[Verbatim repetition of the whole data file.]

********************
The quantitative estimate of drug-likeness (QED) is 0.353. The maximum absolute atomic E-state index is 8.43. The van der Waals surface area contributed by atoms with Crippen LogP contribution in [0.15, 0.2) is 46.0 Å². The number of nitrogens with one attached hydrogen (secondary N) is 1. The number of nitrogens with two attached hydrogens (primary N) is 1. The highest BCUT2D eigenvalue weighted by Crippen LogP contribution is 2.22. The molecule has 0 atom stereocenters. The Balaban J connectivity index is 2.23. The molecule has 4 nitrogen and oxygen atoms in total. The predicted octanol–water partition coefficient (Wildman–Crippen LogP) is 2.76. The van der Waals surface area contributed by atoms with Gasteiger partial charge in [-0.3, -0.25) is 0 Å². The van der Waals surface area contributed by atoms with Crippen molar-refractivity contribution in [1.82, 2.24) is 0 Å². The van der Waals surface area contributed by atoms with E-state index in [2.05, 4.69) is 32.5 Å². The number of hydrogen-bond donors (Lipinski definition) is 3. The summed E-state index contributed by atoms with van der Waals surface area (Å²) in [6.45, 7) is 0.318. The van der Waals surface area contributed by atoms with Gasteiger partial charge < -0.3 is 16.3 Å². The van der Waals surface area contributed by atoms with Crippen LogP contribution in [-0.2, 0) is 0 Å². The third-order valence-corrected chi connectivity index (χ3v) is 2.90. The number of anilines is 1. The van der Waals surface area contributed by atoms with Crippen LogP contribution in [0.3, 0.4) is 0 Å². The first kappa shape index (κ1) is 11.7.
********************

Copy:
The quantitative estimate of drug-likeness (QED) is 0.353. The maximum absolute atomic E-state index is 8.43. The van der Waals surface area contributed by atoms with Crippen LogP contribution in [0.15, 0.2) is 46.0 Å². The number of nitrogens with one attached hydrogen (secondary N) is 1. The number of nitrogens with two attached hydrogens (primary N) is 1. The highest BCUT2D eigenvalue weighted by Crippen LogP contribution is 2.22. The molecule has 0 atom stereocenters. The Balaban J connectivity index is 2.23. The molecule has 4 nitrogen and oxygen atoms in total. The predicted octanol–water partition coefficient (Wildman–Crippen LogP) is 2.76. The van der Waals surface area contributed by atoms with Gasteiger partial charge in [-0.3, -0.25) is 0 Å². The van der Waals surface area contributed by atoms with Crippen molar-refractivity contribution in [1.82, 2.24) is 0 Å². The van der Waals surface area contributed by atoms with E-state index in [2.05, 4.69) is 32.5 Å². The number of hydrogen-bond donors (Lipinski definition) is 3. The summed E-state index contributed by atoms with van der Waals surface area (Å²) in [6.45, 7) is 0.318. The van der Waals surface area contributed by atoms with Gasteiger partial charge < -0.3 is 16.3 Å². The van der Waals surface area contributed by atoms with Crippen LogP contribution in [-0.2, 0) is 0 Å². The third-order valence-corrected chi connectivity index (χ3v) is 2.90. The number of anilines is 1. The van der Waals surface area contributed by atoms with Crippen LogP contribution in [0.3, 0.4) is 0 Å². The first kappa shape index (κ1) is 11.7.